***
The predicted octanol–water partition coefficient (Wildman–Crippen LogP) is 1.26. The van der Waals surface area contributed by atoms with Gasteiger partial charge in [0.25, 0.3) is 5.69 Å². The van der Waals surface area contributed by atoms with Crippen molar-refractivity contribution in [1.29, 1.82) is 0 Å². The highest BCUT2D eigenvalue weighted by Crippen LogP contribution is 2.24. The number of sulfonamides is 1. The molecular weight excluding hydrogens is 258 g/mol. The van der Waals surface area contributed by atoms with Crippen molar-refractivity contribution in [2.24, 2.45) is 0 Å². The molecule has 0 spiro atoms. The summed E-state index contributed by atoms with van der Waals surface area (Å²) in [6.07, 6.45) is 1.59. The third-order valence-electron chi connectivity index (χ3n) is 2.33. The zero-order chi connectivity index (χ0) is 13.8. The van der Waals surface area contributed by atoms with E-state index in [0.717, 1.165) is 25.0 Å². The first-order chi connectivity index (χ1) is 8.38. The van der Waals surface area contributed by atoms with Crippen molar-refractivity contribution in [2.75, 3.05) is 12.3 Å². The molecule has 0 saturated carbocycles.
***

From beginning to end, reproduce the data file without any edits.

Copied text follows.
The predicted octanol–water partition coefficient (Wildman–Crippen LogP) is 1.26. The van der Waals surface area contributed by atoms with Gasteiger partial charge in [0.25, 0.3) is 5.69 Å². The van der Waals surface area contributed by atoms with Crippen molar-refractivity contribution in [1.29, 1.82) is 0 Å². The highest BCUT2D eigenvalue weighted by Crippen LogP contribution is 2.24. The number of sulfonamides is 1. The molecular weight excluding hydrogens is 258 g/mol. The van der Waals surface area contributed by atoms with Crippen molar-refractivity contribution in [2.24, 2.45) is 0 Å². The molecule has 0 spiro atoms. The summed E-state index contributed by atoms with van der Waals surface area (Å²) in [6.07, 6.45) is 1.59. The third-order valence-electron chi connectivity index (χ3n) is 2.33. The zero-order chi connectivity index (χ0) is 13.8. The van der Waals surface area contributed by atoms with E-state index in [0.717, 1.165) is 25.0 Å². The first-order chi connectivity index (χ1) is 8.38. The van der Waals surface area contributed by atoms with Crippen molar-refractivity contribution in [2.75, 3.05) is 12.3 Å². The molecule has 0 saturated carbocycles.